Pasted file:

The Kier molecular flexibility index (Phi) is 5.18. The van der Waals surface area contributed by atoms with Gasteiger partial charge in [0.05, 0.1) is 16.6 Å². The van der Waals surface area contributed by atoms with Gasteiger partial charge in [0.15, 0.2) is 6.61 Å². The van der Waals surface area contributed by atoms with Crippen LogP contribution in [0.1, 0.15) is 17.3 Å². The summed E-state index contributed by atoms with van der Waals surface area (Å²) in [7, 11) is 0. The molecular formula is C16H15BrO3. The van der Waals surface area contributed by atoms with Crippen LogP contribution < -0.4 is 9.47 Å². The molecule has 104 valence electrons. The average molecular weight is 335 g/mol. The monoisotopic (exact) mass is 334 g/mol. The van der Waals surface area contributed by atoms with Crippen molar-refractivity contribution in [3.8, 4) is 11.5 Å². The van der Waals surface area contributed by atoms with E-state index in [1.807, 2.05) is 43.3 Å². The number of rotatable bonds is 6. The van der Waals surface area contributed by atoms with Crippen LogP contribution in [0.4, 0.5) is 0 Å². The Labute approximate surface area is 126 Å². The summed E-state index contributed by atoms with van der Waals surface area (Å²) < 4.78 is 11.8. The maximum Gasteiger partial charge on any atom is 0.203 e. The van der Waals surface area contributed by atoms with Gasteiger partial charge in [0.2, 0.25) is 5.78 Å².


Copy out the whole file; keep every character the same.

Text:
The Kier molecular flexibility index (Phi) is 5.18. The van der Waals surface area contributed by atoms with Gasteiger partial charge in [0.05, 0.1) is 16.6 Å². The van der Waals surface area contributed by atoms with Gasteiger partial charge in [0.15, 0.2) is 6.61 Å². The van der Waals surface area contributed by atoms with Crippen LogP contribution in [0.1, 0.15) is 17.3 Å². The summed E-state index contributed by atoms with van der Waals surface area (Å²) in [7, 11) is 0. The molecular formula is C16H15BrO3. The van der Waals surface area contributed by atoms with Crippen LogP contribution < -0.4 is 9.47 Å². The molecule has 104 valence electrons. The average molecular weight is 335 g/mol. The monoisotopic (exact) mass is 334 g/mol. The van der Waals surface area contributed by atoms with Crippen molar-refractivity contribution in [3.8, 4) is 11.5 Å². The van der Waals surface area contributed by atoms with E-state index in [1.807, 2.05) is 43.3 Å². The number of rotatable bonds is 6. The van der Waals surface area contributed by atoms with Crippen LogP contribution in [0.4, 0.5) is 0 Å². The Labute approximate surface area is 126 Å². The summed E-state index contributed by atoms with van der Waals surface area (Å²) < 4.78 is 11.8. The maximum Gasteiger partial charge on any atom is 0.203 e. The van der Waals surface area contributed by atoms with Gasteiger partial charge in [0.2, 0.25) is 5.78 Å².